Plant Variety Rights
There is separate plant variety legislation, which grants patent-like protection. It is based on international Conventions which have recognised plant breeding rights.
Plant variety rights cover the genetic engineering of plant material. The legislation protects strains of plants. Significant time and investment may be involved in the production of plant varieties.
The plant breeder is given the sole right to produce, market, export and import reproductive material of the type for which the rights are granted. He may license third parties.
The right applies in respect of any plant type or species which has been independently bred or developed. It applies to plant reproduction material and not to the food and other produce thereof.
The variety must be uniform, new, distinct and stable. The criteria differ from those for patents. Novelty requires that at the date of filing, the material of that variety had not been sold or made available for use by or under the authority of the plant breeder.
The variety must be distinctive. This implies that it does not already exist. It must be capable of being distinguished, described and recognised.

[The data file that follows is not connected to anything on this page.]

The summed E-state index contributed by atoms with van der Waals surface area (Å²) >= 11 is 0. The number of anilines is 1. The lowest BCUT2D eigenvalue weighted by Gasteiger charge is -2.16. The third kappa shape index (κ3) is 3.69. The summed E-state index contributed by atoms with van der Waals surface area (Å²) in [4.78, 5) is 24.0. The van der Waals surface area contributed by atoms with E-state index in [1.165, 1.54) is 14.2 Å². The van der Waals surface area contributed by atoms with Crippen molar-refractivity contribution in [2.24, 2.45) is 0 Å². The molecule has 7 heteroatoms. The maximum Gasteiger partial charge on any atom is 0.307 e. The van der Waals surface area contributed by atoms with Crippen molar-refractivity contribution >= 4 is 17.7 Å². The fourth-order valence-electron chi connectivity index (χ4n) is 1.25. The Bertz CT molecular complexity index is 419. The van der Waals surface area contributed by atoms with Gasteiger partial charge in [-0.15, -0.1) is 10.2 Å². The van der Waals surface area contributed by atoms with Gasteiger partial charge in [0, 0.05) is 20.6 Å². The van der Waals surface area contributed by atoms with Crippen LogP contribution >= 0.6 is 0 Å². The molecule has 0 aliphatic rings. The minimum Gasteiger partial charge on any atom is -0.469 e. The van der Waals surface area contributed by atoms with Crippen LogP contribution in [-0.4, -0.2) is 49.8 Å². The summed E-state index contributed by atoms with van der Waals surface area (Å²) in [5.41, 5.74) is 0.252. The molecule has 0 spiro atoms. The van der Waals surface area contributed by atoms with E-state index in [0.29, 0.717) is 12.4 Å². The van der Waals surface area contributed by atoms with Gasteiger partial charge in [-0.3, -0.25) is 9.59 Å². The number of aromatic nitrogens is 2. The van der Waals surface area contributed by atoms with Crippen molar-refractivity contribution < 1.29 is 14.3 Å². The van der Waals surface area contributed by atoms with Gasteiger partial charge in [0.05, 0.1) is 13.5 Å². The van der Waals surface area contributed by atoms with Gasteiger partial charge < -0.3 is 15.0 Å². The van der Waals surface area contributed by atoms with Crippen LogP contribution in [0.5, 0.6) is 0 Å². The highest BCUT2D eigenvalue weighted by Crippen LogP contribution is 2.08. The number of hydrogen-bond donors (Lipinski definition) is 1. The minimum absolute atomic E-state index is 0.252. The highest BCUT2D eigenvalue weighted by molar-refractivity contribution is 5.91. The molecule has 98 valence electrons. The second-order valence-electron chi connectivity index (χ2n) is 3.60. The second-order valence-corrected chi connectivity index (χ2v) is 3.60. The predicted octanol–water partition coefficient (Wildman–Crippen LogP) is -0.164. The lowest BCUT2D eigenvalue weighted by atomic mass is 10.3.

Grant, Rights & Revocation
The Controller of Plant Breeders’ Rights processes applications and investigates and tests the merits of the claim. The Controller may register species, and varieties within species, provided the registration criteria are met.
Exclusivity may be given for a name. Dealings in the variety must be registered.
There is a compulsory licensing regime to prevent unreasonable restrictions on the distribution of the material. The protection periods are between 25 and 30 years, with up to 35 years in the case of certain species.
Plant rights may be revoked in the same way as other intellectual property rights. The revocation may be based on prior commercialisation, lack of distinctiveness, failure to supply material and information, providing incorrect information or non-payment of fees.
An EU Regulation creates Community plant variety rights. The system is similar to domestic legislation and allows for protection throughout the EU.
The EU Regulation provides for protection for biological types and species that are distinct, uniform, stable, new and designated by a denomination in accordance with the rules. The right is for 25 years and, in certain circumstances, up to 30 years.
Plant varieties are not patentable under patent legislation. They are protected under the above legislation. The courts seek to keep the two schemes of protection distinct. Patents and plant variety rights may operate in tandem.
Plants and animals themselves are not considered inventions. The above-mentioned prohibitions apply. It excludes microbiological processes even though microorganisms are alive.